Monday, May 31, 2010

Birding in SE Massachusetts

Went out birding yesterday morning to two spots in SE Mass that I've never been to before: Daniel Webster Wildlife Sanctuary and Turkey Hill. Both spots were gorgeous and I saw a good variety of species.I went to Daniel Webster in search of the Sedge Wren that's been hanging around there for the past few days. The wren sang quite a bit, and wasn't all that shy. It came relatively close to the platform on top of Fox Hill and gave me several quick peeks as it flit around in the field. It flapped its wings so rapidly and almost seemed to hover at times, making it appear very much like a hummingbird. Here are a couple shots of the platform on Fox Hill and one of my better photos of the Sedge Wren:
I enjoyed the large numbers of Tree Swallows and Purple Martins zooming around in the sky above me. There's an impressive Purple Martin colony at Daniel Webster:
There were also lots of Common Yellowthroats and Bobolinks in the fields. The whole morning was a lovely symphony of birdsong, I love listening to Bobolinks. I'm still going through my photos and trying to ID a flycatcher, but right now my species count for the day at Daniel Webster is 30, not counting the flycatcher. If anyone has any skill identifying flycatchers, I made sure to record it singing in addition to taking its picture. I know that Empidonax Flycatchers cannot always be identified without hearing their voices, even when we get them in the mist nets at the banding station and can take several measurements, we often have to write down "Unknown Empidonax Flycatcher". Here's the youtube link:

Couple more shots of Daniel Webster Wildlife Sanctuary:There's a cardinal singing over the flycatcher, I had to turn up my laptop volume all the way to hear it at all, but I'm still hoping it will be enough for someone to ID it for me. I already posted on Birdforum hoping for some help. If you've never visited before, take a peek. It's a nice community of birders. You can get ID help, look at photos, and chat about anything and everything related to birding. Okay, enough of the plug, now for some pics from Turkey Hill:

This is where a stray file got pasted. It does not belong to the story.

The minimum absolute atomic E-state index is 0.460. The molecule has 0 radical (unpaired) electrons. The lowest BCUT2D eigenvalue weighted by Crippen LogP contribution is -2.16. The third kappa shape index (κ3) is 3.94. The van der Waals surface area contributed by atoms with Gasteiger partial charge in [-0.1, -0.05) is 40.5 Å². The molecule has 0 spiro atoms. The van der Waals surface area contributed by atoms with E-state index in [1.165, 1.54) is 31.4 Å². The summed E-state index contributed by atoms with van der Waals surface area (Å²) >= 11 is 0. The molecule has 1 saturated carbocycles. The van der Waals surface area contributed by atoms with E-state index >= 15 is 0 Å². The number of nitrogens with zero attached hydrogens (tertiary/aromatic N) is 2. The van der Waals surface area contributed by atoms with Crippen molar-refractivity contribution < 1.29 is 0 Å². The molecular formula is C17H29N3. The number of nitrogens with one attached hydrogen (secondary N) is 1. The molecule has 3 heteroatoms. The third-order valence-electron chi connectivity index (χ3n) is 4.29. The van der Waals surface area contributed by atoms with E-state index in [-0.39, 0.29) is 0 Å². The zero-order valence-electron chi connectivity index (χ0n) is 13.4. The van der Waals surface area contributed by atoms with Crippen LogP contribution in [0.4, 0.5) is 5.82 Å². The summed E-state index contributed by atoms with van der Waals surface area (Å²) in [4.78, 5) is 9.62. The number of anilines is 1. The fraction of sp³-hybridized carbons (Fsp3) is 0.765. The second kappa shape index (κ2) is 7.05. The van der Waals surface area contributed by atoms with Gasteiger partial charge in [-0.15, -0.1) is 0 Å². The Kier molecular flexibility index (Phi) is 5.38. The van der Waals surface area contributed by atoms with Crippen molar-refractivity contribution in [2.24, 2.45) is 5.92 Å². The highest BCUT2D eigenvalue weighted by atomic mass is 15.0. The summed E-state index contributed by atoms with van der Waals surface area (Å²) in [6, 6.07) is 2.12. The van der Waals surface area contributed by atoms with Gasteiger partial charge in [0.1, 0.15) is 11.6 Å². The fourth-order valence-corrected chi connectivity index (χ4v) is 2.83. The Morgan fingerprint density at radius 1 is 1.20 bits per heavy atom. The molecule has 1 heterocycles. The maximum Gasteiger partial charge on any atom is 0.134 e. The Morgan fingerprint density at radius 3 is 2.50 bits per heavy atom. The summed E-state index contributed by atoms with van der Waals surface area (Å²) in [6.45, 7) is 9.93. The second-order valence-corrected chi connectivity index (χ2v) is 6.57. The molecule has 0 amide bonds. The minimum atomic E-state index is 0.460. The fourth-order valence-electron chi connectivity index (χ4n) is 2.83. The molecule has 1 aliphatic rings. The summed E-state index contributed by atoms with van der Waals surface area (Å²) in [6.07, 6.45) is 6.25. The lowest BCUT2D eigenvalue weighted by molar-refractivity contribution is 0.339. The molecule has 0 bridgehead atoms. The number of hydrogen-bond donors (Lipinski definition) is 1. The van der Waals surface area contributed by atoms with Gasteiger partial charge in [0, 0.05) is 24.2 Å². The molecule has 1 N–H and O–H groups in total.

I added 7 more species to the day's total at Turkey Hill: Eastern Kingbird, Chimney Swift, Turkey Vulture, Red-tailed Hawk, Rose-breasted Grosbeak, House Wren, and a Cormorant flew by overhead. I likely would have seen quite a bit more if it had been earlier in the day, and I intend to go there again right at dawn when I get the chance. Overall, I had a lovely day, despite the fact that I was silly enough to try to go to Parker River NWR at 3 in the afternoon on Memorial Day Weekend. I grabbed a bite to eat, with some difficulty. [Just wanted something simple, Bob Lobster was packed to the gills. Discovered that they will not make you a grilled cheese sandwich at the Plum Island GRILLE. Was annoyed. Apart from that and my unenthusiastic waitress, it seemed like a nice place, though. ] The refuge lots were full (of course) by the time I got there and finished eating, and I was satisfied with the birding I'd done that day, so I just went home. Too bad that I wasted my time, energy, and gas because I didn't think my plan through, but hopefully it's a mistake I won't make again soon. Until next time, folks: